“For this is the message that you have heard from the beginning, that we should love one another. We should not be like Cain, who was of the evil one and murdered his brother. And why did he murder him? Because his own deeds were evil and his brother’s righteous. Do not be surprised, brothers, that the world hates you. We know that we have passed out of death into life, because we love the brothers. Whoever does not love abides in death.”-

1 John 3:11-14


As a result of the new birth, we love.

The verse right before the preceding passage says, “By this it is evident who are the children of God, and who are the children of the devil; whoever does not practice righteousness is not of God, nor is the one who does not love his brother.” 1 John 3:10

What I’m going to key into is the very last phrase of vs. 10 leading into vs. 11.

“…nor is the one who does not love his brother. FOR this is the message you have heard from the beginning, that we should love one another.”

As Jesus states in Matthew 7:16, “You will recognize them by their fruits,” there will be outward evidence of an inner transformation in a Christian’s life. I often give my 7th grade girls I teach Sunday mornings the “apple tree analogy”. Say a Christian is represented by an apple tree. An apple tree produces apples. If it produced pears or pineapples, it wouldn’t be an apple tree. Christians are recognized by their fruits. The hearts of genuine Christians (those who are truly children of God) have been transformed, and what stems from that is fruit, evidence.

Our love is evidence of the new birth within us. In this particular instance, John is writing about our love for our brothers and sisters in the church. Our love for our brothers and sisters in Christ is evidence of our new hearts.

“We should not be like Cain, who was evil and murdered his brother.”

Okay…so, we shouldn’t murder our brothers and sisters in Christ. Right. thank you Captain Obvious.

Yes, but, look more closely…the point John’s trying to make is found in the next question.

“And why did he murder him? Because his own deeds were evil and his brother’s righteous.”

This is the point John is trying to get at. The root and motive of Cain’s murdering of Abel.

“What John is saying here is not merely that love doesn’t kill a brother, but that love doesn’t feel resentful when a brother is superior in some spiritual or moral way. Cain didn’t kill Abel simply because Cain was evil. He killed him because the contrast between Abel’s goodness and Cain’s evil made Cain angry. It made him feel guilty. Abel didn’t have to say anything; Abel’s goodness was a constant reminder to Cain that he was evil. And instead of dealing with his own evil by repentance and change, he got rid of Abel. If you don’t like what you see in the mirror, shoot the mirror.”-John Piper, Finally Alive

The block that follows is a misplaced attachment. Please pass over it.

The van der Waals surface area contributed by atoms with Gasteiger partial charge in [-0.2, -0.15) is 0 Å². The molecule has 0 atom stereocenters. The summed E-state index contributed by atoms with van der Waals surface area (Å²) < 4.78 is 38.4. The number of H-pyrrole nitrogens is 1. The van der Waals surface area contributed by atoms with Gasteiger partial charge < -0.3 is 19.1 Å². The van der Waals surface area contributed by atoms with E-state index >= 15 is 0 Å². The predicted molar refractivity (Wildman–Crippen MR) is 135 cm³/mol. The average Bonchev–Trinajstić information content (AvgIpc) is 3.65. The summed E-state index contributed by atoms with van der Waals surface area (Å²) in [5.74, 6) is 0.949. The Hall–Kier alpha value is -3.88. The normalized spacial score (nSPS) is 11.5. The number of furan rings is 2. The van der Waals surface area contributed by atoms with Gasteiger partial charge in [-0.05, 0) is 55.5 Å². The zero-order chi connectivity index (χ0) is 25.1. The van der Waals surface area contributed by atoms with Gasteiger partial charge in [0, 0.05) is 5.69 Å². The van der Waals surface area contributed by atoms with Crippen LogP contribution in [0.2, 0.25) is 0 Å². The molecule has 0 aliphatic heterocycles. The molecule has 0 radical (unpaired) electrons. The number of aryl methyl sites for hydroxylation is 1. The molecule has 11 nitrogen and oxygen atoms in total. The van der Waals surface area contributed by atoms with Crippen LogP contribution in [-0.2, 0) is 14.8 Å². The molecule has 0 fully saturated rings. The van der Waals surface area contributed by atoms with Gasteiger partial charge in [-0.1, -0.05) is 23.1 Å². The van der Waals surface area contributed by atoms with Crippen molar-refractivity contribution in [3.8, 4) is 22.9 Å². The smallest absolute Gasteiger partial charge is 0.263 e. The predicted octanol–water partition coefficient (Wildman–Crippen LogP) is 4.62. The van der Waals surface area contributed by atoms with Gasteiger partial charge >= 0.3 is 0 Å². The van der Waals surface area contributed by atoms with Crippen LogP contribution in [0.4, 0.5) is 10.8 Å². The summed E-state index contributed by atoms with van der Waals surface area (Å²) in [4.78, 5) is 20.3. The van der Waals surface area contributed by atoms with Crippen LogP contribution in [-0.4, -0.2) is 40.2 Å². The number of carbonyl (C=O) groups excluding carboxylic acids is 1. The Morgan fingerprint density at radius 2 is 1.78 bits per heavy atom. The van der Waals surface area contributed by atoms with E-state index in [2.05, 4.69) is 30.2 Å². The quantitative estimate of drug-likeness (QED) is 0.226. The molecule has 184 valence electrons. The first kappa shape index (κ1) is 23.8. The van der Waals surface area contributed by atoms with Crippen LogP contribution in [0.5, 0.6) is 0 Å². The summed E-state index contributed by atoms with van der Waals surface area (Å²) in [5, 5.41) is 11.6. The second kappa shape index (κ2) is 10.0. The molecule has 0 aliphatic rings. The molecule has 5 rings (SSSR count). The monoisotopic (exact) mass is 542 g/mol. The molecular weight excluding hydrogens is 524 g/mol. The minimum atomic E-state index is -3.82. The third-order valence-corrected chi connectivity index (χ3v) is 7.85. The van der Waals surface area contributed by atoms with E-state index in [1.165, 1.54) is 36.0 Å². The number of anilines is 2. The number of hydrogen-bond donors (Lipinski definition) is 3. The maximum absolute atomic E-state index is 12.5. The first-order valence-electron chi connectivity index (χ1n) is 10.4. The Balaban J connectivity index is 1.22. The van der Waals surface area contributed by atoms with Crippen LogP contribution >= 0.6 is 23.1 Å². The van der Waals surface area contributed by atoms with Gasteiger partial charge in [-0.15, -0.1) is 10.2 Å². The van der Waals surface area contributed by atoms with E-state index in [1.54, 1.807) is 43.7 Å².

So, what does it look like for any of us to be like Cain? I’ll let John Piper continue because he words it perfectly.

It would mean that anytime some weakness or bad habit in our lives is exposed by contrast to someone else’s goodness, instead of dealing with the weakness or the bad habit, we keep away from those whose lives make us feel defective. We don’t kill them. We avoid them. Or worse, we find ways to criticize them so as to neutralize the part of their lives that was making us feel convicted. We feel the best way to nullify someone’s good point is to draw attention to his bad point. And so we protect ourselves from whatever good he might be for us.


Oh, how often I am guilty of this.

In my life it leads to two things which end up being one in the same: jealously and/or despair.

Often when I observe brothers and sisters in Christ who excel in certain areas, or seem to have it “all together”, I feel pangs of jealousy and search for ways in which they falter in some way shape or form, trying to pick them apart to find some area in their life in which I feel I am superior…in order to make me feel better about myself.

John is saying that THAT is absolutely not love. It is far from love. It is poison.

Often times the jealousy leads to despair…feelings that I will never be as ____ as that person, which leads to sin and a terrible undercutting and spatting upon of the Gospel.

Rather love is rejoicing in our fellow brothers and sisters growth and faith, virtue, spiritual discipline, good habits, attitudes…rejoicing in it. Lifting them up. Thanking the Lord for it. Encouraging them. Complimenting. Genuine and authentic joy for them…and in seeing their accomplishments, having that spur you on in your faith, not lead you to despair and paralyzing jealousy.

“Don’t resent it. Don’t be like Cain. Respond the opposite from Cain. Be inspired by other people’s goodness.”- Finally Alive


That is Gospel-transformed new heart rebirth love. That love is contrary to our fleshly desires. That love is radical. That love is scandalous.


Let us love like that.


Love is humble. Love delights in other people’s good. Love doesn’t protect its own flaws. Love takes steps to change them. What a beautiful fellowship where everyone is rejoicing in each other’s strengths, not resenting them! This is what the love of God looks like when the new birth gives it life in the people of God.-JP


One thought on “Love.

  1. So true! I flee from improvement without thinking about it, and often resent those who are better than I. Or I seek superiority to placate my self-worth… it’s all rather miserable. It’s a pride vs humility, flesh vs Christ kind of struggle that I pray I can improve upon every day.

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